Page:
In general terms, fusion reactors would create far less radioactive material than a fission reactor, the material it would create is less damaging biologically, and the radioactivity "burns off" within a time period that is well within existing engineering capabilities.
Fusion power commonly proposes the use of deuterium, an isotope of hydrogen, as fuel and in many current designs also use lithium. Assuming a fusion energy output equal to the 1995 global output of about 100 EJ/yr (= 1 x 1020 J/yr) and that this does not increase in the future, then the known current lithium reserves would last 3000 years, lithium from sea water would last 60 million years, and a more complicated fusion process using only deuterium from sea water would have fuel for 150 billion years.
Confinement refers to all the conditions necessary to keep a plasma dense and hot long enough to undergo fusion:
The first human-made, large-scale production of fusion reactions was the test of the hydrogen bomb, Ivy Mike, in 1952. It was once proposed to use hydrogen bombs as a source of power by detonating them in underground caverns and then generating electricity from the heat produced, but such a power plant is unlikely ever to be constructed, for a variety of reasons. (See the PACER project for more details.) Controlled thermonuclear fusion (CTF) refers to the alternative of continuous power production, or at least the use of explosions that are so small that they do not destroy a significant portion of the machine that produces them.
To produce self-sustaining fusion, the energy released by the reaction (or at least a fraction of it) must be used to heat new reactant nuclei and keep them hot long enough that they also undergo fusion reactions. Retaining the heat is called energy confinement and may be accomplished in a number of ways.
The hydrogen bomb really has no confinement at all. The fuel is simply allowed to fly apart, but it takes a certain length of time to do this, and during this time fusion can occur. This approach is called inertial confinement. If more than milligram quantities of fuel are used (and efficiently fused), the explosion would destroy the machine, so theoretically, controlled thermonuclear fusion using inertial confinement would be done using tiny pellets of fuel which explode several times a second. To induce the explosion, the pellet must be compressed to about 30 times solid density with energetic beams. If the beams are focused directly on the pellet, it is called direct drive, which can in principle be very efficient, but in practice it is difficult to obtain the needed uniformity. An alternative approach is indirect drive, in which the beams heat a shell, and the shell radiates x-rays, which then implode the pellet. The beams are commonly laser beams, but heavy and light ion beams and electron beams have all been investigated.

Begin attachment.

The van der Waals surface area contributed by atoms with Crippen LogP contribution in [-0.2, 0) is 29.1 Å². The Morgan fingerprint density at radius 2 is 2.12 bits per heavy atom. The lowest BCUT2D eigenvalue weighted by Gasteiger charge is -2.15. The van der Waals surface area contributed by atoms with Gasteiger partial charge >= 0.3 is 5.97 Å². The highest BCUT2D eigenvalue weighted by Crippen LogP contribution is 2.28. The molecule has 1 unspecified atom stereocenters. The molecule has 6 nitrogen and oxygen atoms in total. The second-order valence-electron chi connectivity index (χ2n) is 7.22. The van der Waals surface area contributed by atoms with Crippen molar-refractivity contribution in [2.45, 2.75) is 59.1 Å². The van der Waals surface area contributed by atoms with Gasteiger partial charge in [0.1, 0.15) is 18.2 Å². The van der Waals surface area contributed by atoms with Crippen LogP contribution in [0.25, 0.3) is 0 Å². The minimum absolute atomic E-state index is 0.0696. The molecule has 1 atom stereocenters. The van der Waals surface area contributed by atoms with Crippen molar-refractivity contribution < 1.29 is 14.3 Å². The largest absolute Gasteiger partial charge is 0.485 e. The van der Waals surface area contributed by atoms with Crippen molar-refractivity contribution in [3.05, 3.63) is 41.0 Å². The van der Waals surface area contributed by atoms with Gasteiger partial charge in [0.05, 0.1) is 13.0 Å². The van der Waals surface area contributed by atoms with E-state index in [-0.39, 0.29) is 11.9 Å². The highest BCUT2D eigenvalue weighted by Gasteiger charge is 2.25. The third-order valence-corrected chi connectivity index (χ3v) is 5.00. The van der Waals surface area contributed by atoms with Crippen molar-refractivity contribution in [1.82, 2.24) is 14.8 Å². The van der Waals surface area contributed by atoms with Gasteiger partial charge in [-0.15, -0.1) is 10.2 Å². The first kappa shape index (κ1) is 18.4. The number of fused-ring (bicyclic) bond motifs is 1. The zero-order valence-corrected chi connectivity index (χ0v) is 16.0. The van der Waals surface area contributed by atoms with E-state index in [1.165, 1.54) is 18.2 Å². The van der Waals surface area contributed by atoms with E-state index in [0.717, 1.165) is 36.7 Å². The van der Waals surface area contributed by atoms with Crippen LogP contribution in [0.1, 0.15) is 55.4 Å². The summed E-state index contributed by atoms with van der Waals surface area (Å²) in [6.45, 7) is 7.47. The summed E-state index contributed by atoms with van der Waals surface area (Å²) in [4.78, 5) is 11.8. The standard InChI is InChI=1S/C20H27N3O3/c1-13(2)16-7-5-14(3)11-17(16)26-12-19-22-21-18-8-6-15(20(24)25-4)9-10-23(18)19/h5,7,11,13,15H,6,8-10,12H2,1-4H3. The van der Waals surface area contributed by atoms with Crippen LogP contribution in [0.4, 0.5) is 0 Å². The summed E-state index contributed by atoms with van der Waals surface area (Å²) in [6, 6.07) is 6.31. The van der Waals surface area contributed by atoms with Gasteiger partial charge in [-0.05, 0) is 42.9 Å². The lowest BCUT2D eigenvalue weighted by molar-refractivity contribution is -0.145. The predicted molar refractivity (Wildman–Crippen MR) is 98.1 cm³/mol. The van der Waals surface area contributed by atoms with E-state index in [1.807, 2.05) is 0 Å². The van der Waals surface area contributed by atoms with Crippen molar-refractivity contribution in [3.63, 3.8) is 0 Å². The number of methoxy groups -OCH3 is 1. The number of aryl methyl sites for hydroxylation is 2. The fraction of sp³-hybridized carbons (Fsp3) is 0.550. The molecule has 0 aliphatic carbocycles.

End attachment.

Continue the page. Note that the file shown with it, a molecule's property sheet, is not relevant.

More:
Inertial confinement produces plasmas with impressively high densities and temperatures, and appears to be best suited to weapons research, X-ray generation, very small reactors, and perhaps in the distant future, spaceflight. They rely on fuel pellets with close to a "perfect" shape in order to generate a symmetrical inward shock wave to produce the high-density plasma, and in practice these have proven difficult to produce. A recent development in the field of laser induced ICF is the use of ultrashort pulse multi-petawatt lasers to heat the plasma of an imploding pellet at exactly the moment of greatest density after it is imploded conventionally using terawatt scale lasers. This research will be carried out on the (currently being built) OMEGA EP petawatt and OMEGA lasers at the University of Rochester and at the GEKKO XII laser at the institute for laser engineering in Osaka Japan, which if fruitful, may have the effect of greatly reducing the cost of a laser fusion based power source.
At the temperatures required for fusion, the fuel is in the form of a plasma with very good electrical conductivity. This opens the possibility to confine the fuel and the energy with magnetic fields, an idea known as magnetic confinement. The Lorenz force works only perpendicular to the magnetic field, so that the first problem is how to prevent the plasma from leaking out the ends of the field lines. There are basically two solutions.
The first is to use the magnetic mirror effect. If particles following a field line encounter a region of higher field strength, then some of the particles will be stopped and reflected. Advantages of a magnetic mirror power plant would be simplified construction and maintenance due to a linear topology and the potential to apply direct conversion in a natural way, but the confinement achieved in the experiments was so poor that this approach has been essentially abandoned.